- accept or offer any inducement, bribe or other advantage from or to any witness, suspect or informant
- use any information gathered in the course of their duties for personal gain or coercion or otherwise misuse such information
- do or fail to do something which may result in a miscarriage of justice
Disclosure of interests
Officers must declare any circumstances or interests that may affect their ability to conduct an investigation objectively including but not limited to:
- Any relationship to or with a suspect or witness or informant
- Any personal interest in the outcome of an investigation or other civil or criminal proceedings
- Dependency on drugs or alcohol
Officers must notify their line manager immediately of any of the following against them:
- Investigation into them by another Local Authority, Government Department or Law Enforcement Agency; (This does not apply to speeding offences unless a disqualification has been imposed)
A failure to declare any circumstances set out in paragraphs 3.3 and 3.4 may undermine the ability to secure a criminal conviction by adversely affecting our ability to continue proceedings.
Officers must treat all information gathered or received during the course of an investigation as confidential and must not deliberately or negligently:
- At all times the Investigation Officer will ensure that information held by the Authority and information acquired during the course of the investigation is obtained legally and is only disclosed legally.
- Staff should never access any secure systems on behalf of others, or to gain information about, anyone other than as required for the purposes of carrying out their normal duties.
Personal Injury and Damage to Property
Officers must exercise all reasonable care to prevent injury to the person or loss or damage to public or private property and must not:
- Forcibly enter public or private property except to save life or prevent serious injury or on the invitation of the occupier or other responsible person
- Deliberately or negligently destroy or damage any property
- Seize or retain any property without lawful authority
- Use or threaten physical violence towards a colleague or member of the public.
- Officers are normally required to dress in a manner that is tidy, reasonable and appropriate.
- Smart/casual attire is acceptable in the office.
- When dealing with customers the attire should be appropriate to the situation. For example, this does not always require a male officer to wear a suit and tie. Officers may consider that information may be more easily obtained by wearing a similar style of attire to the customer. When undertaking surveillance or undercover work, an officer may adopt any dress or persona, which maximises the likelihood of success of the operation.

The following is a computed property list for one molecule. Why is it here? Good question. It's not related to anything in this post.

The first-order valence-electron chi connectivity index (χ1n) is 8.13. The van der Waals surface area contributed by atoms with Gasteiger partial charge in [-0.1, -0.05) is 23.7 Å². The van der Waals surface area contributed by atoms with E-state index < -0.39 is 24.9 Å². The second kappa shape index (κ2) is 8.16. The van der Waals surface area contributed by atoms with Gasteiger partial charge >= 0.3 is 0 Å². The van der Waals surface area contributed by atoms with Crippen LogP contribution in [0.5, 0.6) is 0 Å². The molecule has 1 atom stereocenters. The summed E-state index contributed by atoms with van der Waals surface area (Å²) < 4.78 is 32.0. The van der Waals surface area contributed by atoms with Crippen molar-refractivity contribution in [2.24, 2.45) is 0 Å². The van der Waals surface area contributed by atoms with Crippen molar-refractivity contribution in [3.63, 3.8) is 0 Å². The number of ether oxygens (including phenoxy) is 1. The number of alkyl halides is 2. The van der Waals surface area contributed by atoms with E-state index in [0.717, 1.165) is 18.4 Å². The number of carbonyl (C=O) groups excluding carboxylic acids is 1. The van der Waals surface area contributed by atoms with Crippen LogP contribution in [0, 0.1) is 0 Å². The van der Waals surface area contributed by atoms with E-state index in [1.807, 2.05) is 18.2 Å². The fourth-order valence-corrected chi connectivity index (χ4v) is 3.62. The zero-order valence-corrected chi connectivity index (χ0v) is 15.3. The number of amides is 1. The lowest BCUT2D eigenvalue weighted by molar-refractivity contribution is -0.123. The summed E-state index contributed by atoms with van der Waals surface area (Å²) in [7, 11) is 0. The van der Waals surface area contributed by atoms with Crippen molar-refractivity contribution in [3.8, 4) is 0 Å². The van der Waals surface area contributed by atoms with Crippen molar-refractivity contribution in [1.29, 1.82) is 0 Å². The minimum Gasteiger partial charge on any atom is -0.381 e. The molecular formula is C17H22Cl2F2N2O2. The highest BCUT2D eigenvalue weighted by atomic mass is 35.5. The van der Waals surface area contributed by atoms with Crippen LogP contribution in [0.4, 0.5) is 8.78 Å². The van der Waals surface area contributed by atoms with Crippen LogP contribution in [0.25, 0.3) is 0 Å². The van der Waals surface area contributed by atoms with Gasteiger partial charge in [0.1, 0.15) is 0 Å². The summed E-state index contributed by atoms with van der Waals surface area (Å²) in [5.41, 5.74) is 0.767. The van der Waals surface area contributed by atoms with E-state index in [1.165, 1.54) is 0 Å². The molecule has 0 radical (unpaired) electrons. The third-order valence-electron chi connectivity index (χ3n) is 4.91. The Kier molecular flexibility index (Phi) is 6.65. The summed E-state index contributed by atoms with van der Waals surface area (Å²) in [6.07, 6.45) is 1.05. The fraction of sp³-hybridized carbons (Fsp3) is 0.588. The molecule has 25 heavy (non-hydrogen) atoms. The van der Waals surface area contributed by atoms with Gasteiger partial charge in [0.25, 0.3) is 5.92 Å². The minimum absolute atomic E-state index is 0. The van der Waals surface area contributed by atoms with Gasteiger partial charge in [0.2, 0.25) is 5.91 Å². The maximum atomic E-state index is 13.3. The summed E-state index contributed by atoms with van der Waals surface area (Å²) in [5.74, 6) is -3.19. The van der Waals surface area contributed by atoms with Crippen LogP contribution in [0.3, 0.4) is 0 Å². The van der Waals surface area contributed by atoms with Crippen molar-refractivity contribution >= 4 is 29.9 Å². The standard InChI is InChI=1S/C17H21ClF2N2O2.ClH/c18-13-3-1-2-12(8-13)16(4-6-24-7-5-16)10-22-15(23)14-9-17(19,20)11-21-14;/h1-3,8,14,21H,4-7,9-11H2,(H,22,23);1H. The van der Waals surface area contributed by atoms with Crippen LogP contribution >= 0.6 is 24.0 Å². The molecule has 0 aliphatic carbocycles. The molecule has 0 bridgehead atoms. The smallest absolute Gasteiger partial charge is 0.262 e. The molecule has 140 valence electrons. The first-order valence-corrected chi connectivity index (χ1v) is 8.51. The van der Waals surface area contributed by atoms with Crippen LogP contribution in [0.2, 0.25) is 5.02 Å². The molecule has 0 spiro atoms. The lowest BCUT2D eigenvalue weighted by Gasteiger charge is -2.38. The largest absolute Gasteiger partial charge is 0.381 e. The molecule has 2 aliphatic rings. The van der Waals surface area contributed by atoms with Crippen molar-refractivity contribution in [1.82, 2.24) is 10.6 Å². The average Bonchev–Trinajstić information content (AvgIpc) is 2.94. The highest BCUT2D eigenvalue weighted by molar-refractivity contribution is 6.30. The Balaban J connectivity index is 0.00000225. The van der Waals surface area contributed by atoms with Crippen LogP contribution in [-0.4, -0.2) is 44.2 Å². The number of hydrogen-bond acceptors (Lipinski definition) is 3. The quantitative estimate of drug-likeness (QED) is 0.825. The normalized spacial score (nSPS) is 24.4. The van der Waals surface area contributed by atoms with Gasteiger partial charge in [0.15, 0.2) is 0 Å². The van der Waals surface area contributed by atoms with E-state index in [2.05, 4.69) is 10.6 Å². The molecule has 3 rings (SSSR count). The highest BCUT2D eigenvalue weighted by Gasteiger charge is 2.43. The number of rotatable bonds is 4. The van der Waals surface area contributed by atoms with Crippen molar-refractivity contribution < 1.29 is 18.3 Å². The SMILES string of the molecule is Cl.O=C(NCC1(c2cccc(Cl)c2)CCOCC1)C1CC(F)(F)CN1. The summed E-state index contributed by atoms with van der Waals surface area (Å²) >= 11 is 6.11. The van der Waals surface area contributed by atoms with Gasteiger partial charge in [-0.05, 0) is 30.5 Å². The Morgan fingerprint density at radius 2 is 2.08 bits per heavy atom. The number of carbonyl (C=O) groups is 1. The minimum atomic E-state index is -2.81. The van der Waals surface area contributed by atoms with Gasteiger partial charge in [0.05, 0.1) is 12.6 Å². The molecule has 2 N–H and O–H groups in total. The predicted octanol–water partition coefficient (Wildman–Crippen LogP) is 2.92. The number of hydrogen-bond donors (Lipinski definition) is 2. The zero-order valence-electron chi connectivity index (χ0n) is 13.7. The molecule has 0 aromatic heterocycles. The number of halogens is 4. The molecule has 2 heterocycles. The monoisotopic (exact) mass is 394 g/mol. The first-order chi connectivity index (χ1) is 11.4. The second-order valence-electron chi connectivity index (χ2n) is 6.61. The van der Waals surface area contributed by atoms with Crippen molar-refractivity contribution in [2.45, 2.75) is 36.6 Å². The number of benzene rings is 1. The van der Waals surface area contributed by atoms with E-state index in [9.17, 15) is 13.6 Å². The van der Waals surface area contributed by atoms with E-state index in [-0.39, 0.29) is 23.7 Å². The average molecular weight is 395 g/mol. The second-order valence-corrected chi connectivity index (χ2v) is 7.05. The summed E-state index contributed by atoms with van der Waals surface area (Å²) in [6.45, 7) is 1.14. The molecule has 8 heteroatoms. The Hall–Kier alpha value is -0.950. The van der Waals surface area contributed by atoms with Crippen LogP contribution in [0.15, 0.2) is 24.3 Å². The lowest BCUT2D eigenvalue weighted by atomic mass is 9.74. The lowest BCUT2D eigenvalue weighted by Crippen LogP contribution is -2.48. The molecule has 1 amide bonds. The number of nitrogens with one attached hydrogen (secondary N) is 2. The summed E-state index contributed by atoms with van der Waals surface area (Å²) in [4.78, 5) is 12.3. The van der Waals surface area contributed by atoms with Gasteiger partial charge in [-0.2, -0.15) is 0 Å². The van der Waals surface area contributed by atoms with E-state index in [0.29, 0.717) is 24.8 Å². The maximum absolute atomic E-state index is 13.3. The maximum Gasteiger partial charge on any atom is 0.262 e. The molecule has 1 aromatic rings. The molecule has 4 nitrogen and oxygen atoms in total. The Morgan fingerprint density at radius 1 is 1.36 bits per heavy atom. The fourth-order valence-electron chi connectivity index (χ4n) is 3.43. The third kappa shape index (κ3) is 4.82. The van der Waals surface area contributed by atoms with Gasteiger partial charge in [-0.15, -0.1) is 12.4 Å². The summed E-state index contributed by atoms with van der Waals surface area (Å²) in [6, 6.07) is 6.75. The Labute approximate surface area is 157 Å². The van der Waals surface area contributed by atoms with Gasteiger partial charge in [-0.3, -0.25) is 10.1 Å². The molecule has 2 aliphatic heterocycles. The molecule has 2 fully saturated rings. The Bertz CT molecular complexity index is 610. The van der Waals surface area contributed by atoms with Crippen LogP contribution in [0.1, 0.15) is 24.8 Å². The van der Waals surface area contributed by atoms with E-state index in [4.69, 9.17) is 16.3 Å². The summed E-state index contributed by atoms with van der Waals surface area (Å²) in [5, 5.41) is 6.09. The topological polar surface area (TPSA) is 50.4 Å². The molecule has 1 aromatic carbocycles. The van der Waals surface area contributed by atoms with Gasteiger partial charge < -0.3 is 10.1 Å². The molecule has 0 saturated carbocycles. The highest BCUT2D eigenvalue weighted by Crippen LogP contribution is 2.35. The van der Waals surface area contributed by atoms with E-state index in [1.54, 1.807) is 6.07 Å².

- In relation to formal meetings with other council officers, Councillors, agencies, presentations or attendance at conferences, officers are
required to dress smartly. This means formal business wear for both male and female officers.
- When attending court as a representative of the Council all officers should wear smart formal clothing e.g. suits. Jewellery and make up should be kept to a minimum. Colours should be subdued
- A visit sheet must be completed prior to any visit detailing description of clothing car and route. An expected time of return should be noted and contact made with a nominated person as pre arranged.
- Any early morning or evening drive-by/surveillance needs to be pre- notified to your manager.
- Officers must at all times carry their official identification cards with them. They should be shown, without being asked, to any person who is being requested to allow access to residential premises. Exceptions may be applicable in cases where a covert surveillance or CHIS authorisation is in force.
- No officer has a right of entry to a private property without the permission of the owner. You should only enter premises if invited to do so by the occupier or Landlord. The exception to this is when accompanying police on a search warrant being executed by a constable.
- Officers will ensure that his/her integrity cannot be questioned when carrying out visits. Officers should respect religious or holy days, where the belief of an individual can be established, or any customs, which may impact on entry to the property (i.e. covering of outside shoes with plastic disposable covers).
Last Updated on Thursday, September 10, 2020